Colorimetric Sensors to Track Shoe-Bombing Explosives

It is highly challenging to track Triacetone triperoxide (TATP), a chemical explosive that is commonly deployed in shoe-bombing trials. Recently, scientists have devised a colorimetric sensor sequence that have the potentiality to detect even small traces of TATP vapor present in the air.

The sensor series fabricated by Hengwei Lin and Kenneth Suslick of the University of Illinois encompasses 16 miniature pigmented dots that will alter the color with reference to the extent of TATP vapor contained in the atmosphere. Every single pigmented dot alters the colors based on the amount of TATP present in the air and the sensor sequence can then be photographed by means of an imager or a scanner. The conventional TATP tracking methodologies deployed high-cost devices or needed large quantities of TATP in the atmosphere in contrast to the novel sensors which can identify even the range of two ppb of the chemical.

According to the researchers at the University of Illinois, the mode of color alteration is a specific molecular fingerprint for the detection of even minute concentrations of TATP that can be tracked within no time. The sensor sequence is highly flexible to the TATP chemical, is resistant to fluctuations in the humidity level or to other chemicals, has a longer life-span and thus can be widely used in airports and other areas for ensuring security.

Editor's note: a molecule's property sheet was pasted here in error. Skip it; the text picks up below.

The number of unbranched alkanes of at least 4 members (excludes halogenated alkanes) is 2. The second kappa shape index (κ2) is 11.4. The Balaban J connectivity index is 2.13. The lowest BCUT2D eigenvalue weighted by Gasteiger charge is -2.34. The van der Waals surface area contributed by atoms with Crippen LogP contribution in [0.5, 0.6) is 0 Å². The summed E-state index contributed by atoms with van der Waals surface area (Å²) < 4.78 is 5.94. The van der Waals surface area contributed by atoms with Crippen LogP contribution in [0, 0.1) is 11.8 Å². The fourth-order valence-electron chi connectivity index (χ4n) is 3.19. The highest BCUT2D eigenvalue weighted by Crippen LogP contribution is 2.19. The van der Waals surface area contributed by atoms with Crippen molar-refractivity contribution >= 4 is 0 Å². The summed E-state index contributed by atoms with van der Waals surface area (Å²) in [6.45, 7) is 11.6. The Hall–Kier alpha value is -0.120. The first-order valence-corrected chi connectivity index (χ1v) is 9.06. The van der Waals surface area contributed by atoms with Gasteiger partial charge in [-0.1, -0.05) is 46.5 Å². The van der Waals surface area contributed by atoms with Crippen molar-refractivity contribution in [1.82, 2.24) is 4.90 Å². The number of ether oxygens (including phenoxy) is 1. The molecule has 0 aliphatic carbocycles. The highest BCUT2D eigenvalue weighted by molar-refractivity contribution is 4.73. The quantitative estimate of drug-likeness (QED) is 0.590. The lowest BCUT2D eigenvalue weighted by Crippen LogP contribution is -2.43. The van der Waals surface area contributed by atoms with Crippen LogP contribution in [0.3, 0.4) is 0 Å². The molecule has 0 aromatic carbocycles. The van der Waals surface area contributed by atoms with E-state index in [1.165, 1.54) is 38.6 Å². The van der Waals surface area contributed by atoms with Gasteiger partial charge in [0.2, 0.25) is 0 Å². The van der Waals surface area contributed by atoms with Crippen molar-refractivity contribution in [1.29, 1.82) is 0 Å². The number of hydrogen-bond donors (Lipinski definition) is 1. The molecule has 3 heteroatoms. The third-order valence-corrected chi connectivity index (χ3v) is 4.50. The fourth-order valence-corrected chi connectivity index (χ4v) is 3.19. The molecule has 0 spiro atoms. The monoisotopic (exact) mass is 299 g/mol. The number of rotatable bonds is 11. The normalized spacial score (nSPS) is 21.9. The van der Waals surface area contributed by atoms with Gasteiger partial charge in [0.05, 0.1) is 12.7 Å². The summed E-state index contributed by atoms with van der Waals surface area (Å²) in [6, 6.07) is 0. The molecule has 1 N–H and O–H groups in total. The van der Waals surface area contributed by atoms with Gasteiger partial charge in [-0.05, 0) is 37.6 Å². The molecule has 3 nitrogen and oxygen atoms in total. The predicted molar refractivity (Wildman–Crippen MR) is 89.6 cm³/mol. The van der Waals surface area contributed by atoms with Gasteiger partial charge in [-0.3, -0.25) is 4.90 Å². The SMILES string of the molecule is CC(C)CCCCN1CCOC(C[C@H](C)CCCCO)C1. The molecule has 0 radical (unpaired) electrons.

The scientists used a common flatbed scanning device to exhibit their sensor technology and in addition, they have devised an operative handy model of the equipment. This mobile device can be deployed for scanning shoes or luggage and features an economical white LED lighting and a basic digital imager identical to that which is used in a mobile phone camera.


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